Roll the dough to a rectangle about 20x5 inches. Cut it in half crosswise and return half to the refrigerator. Roll the half you're working with to about 15x5 inches. Cut it into thirds so you have three 5x5 pieces. If you can work quickly, leave them out of the refrigerator. If you work slowly, keep one piece out to work with and refrigerate the other two.
Cut your 5x5 piece diagonally into 2 triangles. Lengthen the triangle to about 7 inches and stretch the base, pulling it with your fingers, until it's another inch wider. Starting at the base, roll the triangle toward the tip. Bend the two ends to form the curve of the crescent.
Place the roll on the prepared backing sheet. Continue with the rest.
Cover the baking sheets and let the croissants rise until they are about tripled in size and they feel puffy and light. This should take 1 1/2 hours and possible more, depending on how cold the dough was before you started this last procedure.
Preheat the oven to 475 degrees before the buns are fully risen so it's ready to go. When the buns have risen fully, brush them with the egg wash and then bake at 475 degrees for 12 to 15 minutes. Let them cool on a rack for 10 minutes or so before serving.
This post is part of #SundaySupper. Here's the full lineup of blogs participating this week:
Râpée Morvandelle by Cindy’s Recipes and Writings
Croissants by Cookistry
Cheese and Bacon Quiche by Tora’s Real Food
Tuna Salad Nicoise by Magnolia Days
Blood Orange, Walnut, and Rocket Salad by Granny’s Down Home Southern Cooking
Croque Monsieur by Webicurean
Spinach and Cream Cheese Pancakes by Happy Baking Days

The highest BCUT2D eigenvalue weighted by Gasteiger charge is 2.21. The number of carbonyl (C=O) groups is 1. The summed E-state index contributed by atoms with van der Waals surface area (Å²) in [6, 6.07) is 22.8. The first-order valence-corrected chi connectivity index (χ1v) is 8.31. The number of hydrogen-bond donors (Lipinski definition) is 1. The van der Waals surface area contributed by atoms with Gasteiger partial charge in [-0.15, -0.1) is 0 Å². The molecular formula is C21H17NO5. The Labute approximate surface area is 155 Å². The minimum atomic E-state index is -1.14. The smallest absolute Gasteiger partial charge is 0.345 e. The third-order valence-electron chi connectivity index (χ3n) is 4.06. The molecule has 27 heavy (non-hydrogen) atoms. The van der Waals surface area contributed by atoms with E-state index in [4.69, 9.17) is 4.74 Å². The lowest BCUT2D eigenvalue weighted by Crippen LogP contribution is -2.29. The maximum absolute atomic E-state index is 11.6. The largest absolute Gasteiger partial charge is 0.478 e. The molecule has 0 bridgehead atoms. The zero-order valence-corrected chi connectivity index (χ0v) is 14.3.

Julia’s Chicken Salad by My Trials in the Kitchen
Pissaladière Niçoise (Onion Tart with Anchovies and Black Olives) by The Wimpy Vegetarian
Provencal Tomato Quiche by Are you hungry?
Quiche Lorraine Spoon and Saucer
Bouillabaisse by The Girl in the Little Red Kitchen
Boeuf Bourguignon by Chelsea’s Culinary Indulgence
Orecchiette Con Broccoli Di Rape and Sausages by Doggie at the Dinner Table
Boeuf Bourguignon by Hezzi D’s Books and Cooks
Veal Stew with Onions and Mushrooms with Baked Cucumbers and Boiled Potatoes (Blanquette de veau a l’ancienne with concombres au buerre) by Kimchi Mom
Salmon en Papillote by Girlichef
Poached salmon with cucumber sauce by Katherine Martinelli
Lobster Souffle and Deviled Chicken- Crispy Bits & Burnt Ends
Roasted Chicken with Julia’s Mustard Marinade by The Meltaways
Wild Mushroom and Herb Stuffed Chicken- Mama Mommy Mom
Puree of White Beans with Garlic and Herbs (Brandade á la Soissonaise) Avocado Pesto
Poulet au Porto by Family Foodie
Hollondaise over Blanched Asparagus by The Little Ferraro Kitchen
Scalloped Potatoes with Milk, Cheese, and Garlic (Gratin Dauphinois) by Home Cooking Memories
Ratatouille by Basic N Delicious
French-style country pate by There and Back Again
White Bean Dip with Homemade Tortilla Chips Momma’s Meals
Oeufs à la Diable by What Smells So Good?
Soubise by The Weekend Gourmet
Ratatouille by Cupcakes and Kale Chips
Cream Cheese and Lemon Flan by Juanita’s Cocina
Strawberry Sherbert in Cooky Cups by Cravings of a Lunatic
Creme Brulee by Wine Everyday
Mousseline Au Chocolat by Small Wallet Big Appetite
Peach Tarte Tatin by That Skinny Chick Can Bake
Cinnamon Toast Flan by Vintage Kitchen Notes
Dark Chocolate Crepes by Family Spice
Crepes Fines Sucrees by Mangoes and Chutney
Pommes Rosemarie:Apples Rosie The Daily Dish Recipes
Espresso Soufflé by Chocolate Moosey
Best Ever Brownies by In the Kitchen with Audrey
Orange-Almond Jelly Roll Cake by Mrs. Mama Hen
Orange Spongecake Cupcakes by Mama’s Blissful Bites
Orange Mousse with Greek Yogurt by Sue’s Nutrition Buzz
Wine Pairings by ENOFYLZ
This has been submitted to Tastespotting.